Monday, December 13, 2010


When I was in college but still living at home*, my mom decided to get a puppy. We already had an aging, quiet family dog, and, quite frankly, I thought she was nuts. At the time I worked in a pet store that sold mostly birds, but my boss had a German Shepherd Dog puppy that ran amuck in the store, biting my ankles and leaving messes for me to clean up. I was not impressed with puppies. Plus, we already had a dog. Why would you ever need more than one dog?
But she brought the pup home anyway, and our lives were changed for the better, even though Brandy turned out to be a challenge. After a year, the whole family happily adopted another dog, this one our first purebred (a Shih Tzu). I took Becca to a few matches and shows, and my fate was sealed. About 18 years later, I’ve owned six dogs, not including that Shih Tzu. Many of those dogs titled in various sports, and I have spent countless hours training and caring for them. I can’t imagine not sharing my life with a dog (or three). I can trace my current career as a freelance writer specializing in dog sports back to this humble beginning.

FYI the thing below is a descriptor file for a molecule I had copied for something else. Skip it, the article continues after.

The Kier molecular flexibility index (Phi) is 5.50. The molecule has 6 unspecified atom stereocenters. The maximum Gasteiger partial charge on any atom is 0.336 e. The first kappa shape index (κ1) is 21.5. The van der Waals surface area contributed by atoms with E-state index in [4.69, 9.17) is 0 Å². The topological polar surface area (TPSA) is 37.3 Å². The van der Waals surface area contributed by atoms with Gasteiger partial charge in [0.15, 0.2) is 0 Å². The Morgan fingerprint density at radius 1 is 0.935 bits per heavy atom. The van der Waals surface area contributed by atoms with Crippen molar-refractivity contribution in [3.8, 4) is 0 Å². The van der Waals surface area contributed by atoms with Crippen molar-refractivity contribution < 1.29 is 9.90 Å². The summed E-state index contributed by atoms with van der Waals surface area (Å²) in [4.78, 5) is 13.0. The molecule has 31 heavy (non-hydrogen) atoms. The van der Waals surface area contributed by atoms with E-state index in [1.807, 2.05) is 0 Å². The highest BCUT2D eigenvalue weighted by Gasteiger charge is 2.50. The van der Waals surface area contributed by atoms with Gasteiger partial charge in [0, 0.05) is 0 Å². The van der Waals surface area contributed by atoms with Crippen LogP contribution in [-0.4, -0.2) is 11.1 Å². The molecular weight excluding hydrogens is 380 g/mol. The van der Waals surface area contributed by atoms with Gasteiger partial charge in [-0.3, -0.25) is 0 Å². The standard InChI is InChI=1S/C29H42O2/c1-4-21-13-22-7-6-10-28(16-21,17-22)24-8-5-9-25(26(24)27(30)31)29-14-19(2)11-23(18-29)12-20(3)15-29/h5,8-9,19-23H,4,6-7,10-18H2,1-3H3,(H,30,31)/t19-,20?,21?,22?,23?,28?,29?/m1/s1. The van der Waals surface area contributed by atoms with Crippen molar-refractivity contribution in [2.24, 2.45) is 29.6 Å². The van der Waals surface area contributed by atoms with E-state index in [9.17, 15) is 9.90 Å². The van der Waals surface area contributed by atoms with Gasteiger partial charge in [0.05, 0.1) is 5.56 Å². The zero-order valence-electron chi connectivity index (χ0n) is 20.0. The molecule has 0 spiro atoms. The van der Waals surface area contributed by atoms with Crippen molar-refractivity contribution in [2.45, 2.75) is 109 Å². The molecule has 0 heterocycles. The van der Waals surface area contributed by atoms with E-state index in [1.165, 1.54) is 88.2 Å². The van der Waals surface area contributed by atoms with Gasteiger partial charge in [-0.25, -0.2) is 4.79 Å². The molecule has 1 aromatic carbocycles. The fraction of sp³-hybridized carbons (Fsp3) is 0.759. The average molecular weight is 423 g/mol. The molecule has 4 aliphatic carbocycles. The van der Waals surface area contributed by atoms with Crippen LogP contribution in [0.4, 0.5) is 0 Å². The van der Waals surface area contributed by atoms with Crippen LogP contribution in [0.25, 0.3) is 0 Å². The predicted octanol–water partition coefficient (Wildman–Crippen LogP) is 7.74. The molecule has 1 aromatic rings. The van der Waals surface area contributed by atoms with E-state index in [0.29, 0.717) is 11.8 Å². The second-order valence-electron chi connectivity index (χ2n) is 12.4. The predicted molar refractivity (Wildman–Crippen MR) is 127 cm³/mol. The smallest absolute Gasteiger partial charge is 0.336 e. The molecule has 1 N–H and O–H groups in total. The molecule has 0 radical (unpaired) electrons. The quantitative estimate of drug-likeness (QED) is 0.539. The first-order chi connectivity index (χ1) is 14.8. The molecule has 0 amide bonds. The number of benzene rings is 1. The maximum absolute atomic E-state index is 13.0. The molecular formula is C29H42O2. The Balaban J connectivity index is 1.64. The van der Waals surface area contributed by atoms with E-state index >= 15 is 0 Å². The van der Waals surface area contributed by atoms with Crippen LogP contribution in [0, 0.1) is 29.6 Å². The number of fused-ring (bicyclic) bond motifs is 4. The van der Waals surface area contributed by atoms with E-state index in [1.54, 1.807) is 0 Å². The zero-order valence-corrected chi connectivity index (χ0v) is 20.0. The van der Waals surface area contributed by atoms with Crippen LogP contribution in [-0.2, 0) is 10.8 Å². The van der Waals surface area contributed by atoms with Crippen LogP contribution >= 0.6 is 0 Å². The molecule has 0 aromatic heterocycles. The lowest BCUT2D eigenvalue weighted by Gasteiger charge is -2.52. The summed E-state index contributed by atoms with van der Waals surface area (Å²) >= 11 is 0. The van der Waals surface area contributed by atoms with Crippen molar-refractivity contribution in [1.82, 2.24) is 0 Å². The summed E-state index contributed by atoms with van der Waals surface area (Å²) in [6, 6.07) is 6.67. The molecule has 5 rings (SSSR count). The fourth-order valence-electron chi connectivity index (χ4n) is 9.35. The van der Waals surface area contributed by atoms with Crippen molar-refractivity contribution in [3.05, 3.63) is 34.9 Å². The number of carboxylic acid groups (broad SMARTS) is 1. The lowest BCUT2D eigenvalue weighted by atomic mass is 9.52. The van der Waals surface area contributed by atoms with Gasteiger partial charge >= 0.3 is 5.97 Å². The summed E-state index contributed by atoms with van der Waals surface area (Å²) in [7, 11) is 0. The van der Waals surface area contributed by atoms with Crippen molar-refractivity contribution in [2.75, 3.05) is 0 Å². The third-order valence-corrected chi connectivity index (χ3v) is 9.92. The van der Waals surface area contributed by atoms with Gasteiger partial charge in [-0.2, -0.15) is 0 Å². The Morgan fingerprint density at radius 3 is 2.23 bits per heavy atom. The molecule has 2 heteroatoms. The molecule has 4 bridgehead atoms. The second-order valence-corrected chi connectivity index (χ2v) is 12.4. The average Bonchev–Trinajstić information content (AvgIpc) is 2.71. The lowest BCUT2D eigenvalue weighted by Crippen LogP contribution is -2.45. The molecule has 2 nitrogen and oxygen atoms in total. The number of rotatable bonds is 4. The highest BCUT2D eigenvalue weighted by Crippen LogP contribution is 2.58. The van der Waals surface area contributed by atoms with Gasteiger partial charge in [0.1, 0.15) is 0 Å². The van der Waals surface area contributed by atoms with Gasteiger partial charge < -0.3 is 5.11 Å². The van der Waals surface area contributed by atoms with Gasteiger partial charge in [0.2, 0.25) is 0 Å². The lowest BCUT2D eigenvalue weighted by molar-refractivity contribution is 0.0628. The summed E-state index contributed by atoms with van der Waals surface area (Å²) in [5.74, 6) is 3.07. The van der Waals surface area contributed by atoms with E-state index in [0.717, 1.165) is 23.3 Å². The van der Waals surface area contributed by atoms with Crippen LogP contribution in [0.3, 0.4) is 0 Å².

Of course, owning dogs means losing dogs, since their lives are so much shorter than ours. But one advantage to having multiple dogs is that, sooner or later, you start seeing traits in your new dogs that remind you of past ones.

Sometimes it’s small. For example, my young Papillon can throw himself into a down quickly like my crazy mixed breed, Gabby, used to. He also shares her passion for barking and running to the front door when the doorbell rings on television.